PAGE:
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  • FIRST POST
    • noddemix
    • By noddemix 9th Apr 18, 4:47 PM
    • 1Posts
    • 0Thanks
    noddemix
    Making bankruptcy/IVA palatable to someone reluctant
    • #1
    • 9th Apr 18, 4:47 PM
    Making bankruptcy/IVA palatable to someone reluctant 9th Apr 18 at 4:47 PM
    Hi all

    My brother-in-law's financial woes following his separation from his wife have become evident - he's over 40k in the hole and was only aware of 7500 of that. He was discharged from the army after a violent confrontation with the bloke his ex had been having a relationship with and is pretty desperate. We're helping out as much as we can but he's reluctant to accept any financial assistance and won't countenance bankruptcy or an IVA. He's talking about doing a runner and I suspect he's look at joining the FFL to clear his head and debts - they'd undoubtedly take him given his background, but I'm worried that he'll become further isolated and potentially still have the debt to deal with when/if he returns.

    How can I make debt management/bankruptcy more palatable to someone who can't deal with the idea of being on a public register? Or let's say he does a runner, as is looking increasingly likely, no agency is realistically going to catch up with him in the FFL are they? I'm at loss how to help him really, I'm trying to put together a persuasive argument in favour of sticking around and managing the debt but he doesn't think he can recover from this.

    Any advice appreciated.
Page 1
    • sourcrates
    • By sourcrates 9th Apr 18, 5:24 PM
    • 15,586 Posts
    • 14,653 Thanks
    sourcrates
    • #2
    • 9th Apr 18, 5:24 PM
    • #2
    • 9th Apr 18, 5:24 PM
    Hi,

    Never heard this one before, anyway, if he were to join our French multinational comrades in arms, and was gone for 6 years or more, its pretty likely, dependent on the type of debts we are talking about, that when he came back, everything would potentially be statute barred.

    Most simple contract debts can only be chased for 6 years, unless legal action is taken, but even then, if he`s not in the country, they wont bother trying to trace him, if he`s in the FFL he will be invisible anyway.

    Debts do not stay around for ever.

    On the plus side, Bankruptcy is very simple these days, all done online and over the phone, no requirement to attend court, you pay your fee, that's it basically.

    After one year your discharged, he may get an IPA for up to 3 years dependent on any income he may have.

    Does he own any property ?

    There are other solutions too, dependent on his circumstances.
    Last edited by sourcrates; 09-04-2018 at 5:29 PM.
    I'm a Board Guide on the Debt-Free Wannabe, Credit File And Ratings, and
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    Board guides are not moderators and don't read every post. If you spot an abusive or illegal post then please report it to forumteam@moneysavingexpert.com. Any views are mine and not the official line of MoneySavingExpert.com.

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  • National Debtline
    • #3
    • 10th Apr 18, 10:02 AM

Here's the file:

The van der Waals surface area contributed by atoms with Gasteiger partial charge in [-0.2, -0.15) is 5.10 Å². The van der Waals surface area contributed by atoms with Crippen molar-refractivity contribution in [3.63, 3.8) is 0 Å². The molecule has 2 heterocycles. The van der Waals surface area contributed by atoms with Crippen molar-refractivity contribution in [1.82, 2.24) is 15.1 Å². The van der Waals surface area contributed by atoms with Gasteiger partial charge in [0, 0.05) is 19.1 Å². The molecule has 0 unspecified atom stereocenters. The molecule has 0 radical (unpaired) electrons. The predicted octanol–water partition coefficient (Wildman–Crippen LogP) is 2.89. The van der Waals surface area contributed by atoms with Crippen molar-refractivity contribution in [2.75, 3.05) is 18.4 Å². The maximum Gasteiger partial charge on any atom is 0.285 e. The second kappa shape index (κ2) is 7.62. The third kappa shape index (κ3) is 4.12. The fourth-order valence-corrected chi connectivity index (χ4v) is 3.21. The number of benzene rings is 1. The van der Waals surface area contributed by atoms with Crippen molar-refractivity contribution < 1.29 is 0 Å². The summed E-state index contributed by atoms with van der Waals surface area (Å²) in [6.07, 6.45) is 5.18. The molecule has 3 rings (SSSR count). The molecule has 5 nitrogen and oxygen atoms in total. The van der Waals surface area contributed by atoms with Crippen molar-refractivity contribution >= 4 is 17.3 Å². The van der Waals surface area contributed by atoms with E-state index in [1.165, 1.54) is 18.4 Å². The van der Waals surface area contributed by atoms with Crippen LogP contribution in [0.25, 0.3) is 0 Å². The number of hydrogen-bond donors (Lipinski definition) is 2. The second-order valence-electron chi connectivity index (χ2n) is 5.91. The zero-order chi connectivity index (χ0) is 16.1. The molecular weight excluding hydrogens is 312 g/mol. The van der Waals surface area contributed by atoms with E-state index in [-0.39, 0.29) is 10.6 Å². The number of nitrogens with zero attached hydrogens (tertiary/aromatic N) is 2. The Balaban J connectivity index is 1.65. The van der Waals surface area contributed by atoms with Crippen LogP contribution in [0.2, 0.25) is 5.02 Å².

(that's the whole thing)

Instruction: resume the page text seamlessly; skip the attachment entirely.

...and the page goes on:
• #3
    • 10th Apr 18, 10:02 AM
    Hello noddemix


    We see a lot of cases of ex-forces personnel who struggle to adapt to civilian life. The word "institutionalised" springs to mind. It begs questions about what is being done to help them reintegrate into the "post-service" world, but that is probably a conversation for another forum.


    I think sourcrates is right to downplay the powers these creditors will have in practice; even if he remains here in the UK, tackling them is just a matter of logic and dialogue - credit debts are civil matters and records like the Insolvency Register do not constitute a "blacklist".


    The solutions you're trying to bring to his attention are perfectly practical ones no doubt, but I think the bigger challenge here will getting him to accept any sort of help, not just necessarily of a debt-related nature. You hint at other possible issues such as mental health; it may be that these issues need attention before others like debts can be effectively addressed.


    Do you have a sense of what he wants/where he wants to be in, say, six years' time? If he has some kind of long-term goal in mind that he will share with you, then you might start to find some common ground to work towards and start to get some cooperation from him that way.


    Ultimately though you need to be prepared for the eventuality that he will refuse to engage and do his own thing, whatever your best efforts.


    All the best


    Dennis
    @natdebtline
    We work as money advisers for National Debtline and have specific permission from MSE to post to try to help those in debt. Read more information on National Debtline in MSE's Debt Problems: What to do and where to get help guide. If you find you're struggling with debt and need further help try our online advice tool My Money Steps
    • flybynight
    • By flybynight 11th Apr 18, 1:34 PM
    • 268 Posts
    • 240 Thanks
    flybynight
    • #4
    • 11th Apr 18, 1:34 PM
    • #4
    • 11th Apr 18, 1:34 PM
    if you could get him to speak to the legion, they actually have advisors that can either help him sort stuff, or at least point him in the direction of people who will. you may find he is more happy ta accept help from the legion as he sees ti as more of a "resettlement thing" rather than a "debt thing"
    saving for more holidays
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